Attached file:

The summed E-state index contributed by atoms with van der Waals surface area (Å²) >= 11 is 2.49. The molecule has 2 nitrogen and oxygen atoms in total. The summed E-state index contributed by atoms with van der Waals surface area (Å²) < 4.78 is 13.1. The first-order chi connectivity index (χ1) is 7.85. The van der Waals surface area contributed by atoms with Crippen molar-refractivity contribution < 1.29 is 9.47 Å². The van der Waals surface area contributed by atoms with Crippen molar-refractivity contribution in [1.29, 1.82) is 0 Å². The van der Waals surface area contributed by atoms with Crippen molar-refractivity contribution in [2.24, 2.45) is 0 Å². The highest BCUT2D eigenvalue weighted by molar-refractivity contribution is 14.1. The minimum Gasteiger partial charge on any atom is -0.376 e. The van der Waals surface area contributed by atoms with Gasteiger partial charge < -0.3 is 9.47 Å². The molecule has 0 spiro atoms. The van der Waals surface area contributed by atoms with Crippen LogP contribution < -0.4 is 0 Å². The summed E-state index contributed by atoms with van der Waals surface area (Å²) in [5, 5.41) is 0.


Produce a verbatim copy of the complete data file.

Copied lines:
The summed E-state index contributed by atoms with van der Waals surface area (Å²) >= 11 is 2.49. The molecule has 2 nitrogen and oxygen atoms in total. The summed E-state index contributed by atoms with van der Waals surface area (Å²) < 4.78 is 13.1. The first-order chi connectivity index (χ1) is 7.85. The van der Waals surface area contributed by atoms with Crippen molar-refractivity contribution < 1.29 is 9.47 Å². The van der Waals surface area contributed by atoms with Crippen molar-refractivity contribution in [1.29, 1.82) is 0 Å². The van der Waals surface area contributed by atoms with Crippen molar-refractivity contribution in [2.24, 2.45) is 0 Å². The highest BCUT2D eigenvalue weighted by molar-refractivity contribution is 14.1. The minimum Gasteiger partial charge on any atom is -0.376 e. The van der Waals surface area contributed by atoms with Gasteiger partial charge < -0.3 is 9.47 Å². The molecule has 0 spiro atoms. The van der Waals surface area contributed by atoms with Crippen LogP contribution < -0.4 is 0 Å². The summed E-state index contributed by atoms with van der Waals surface area (Å²) in [5, 5.41) is 0.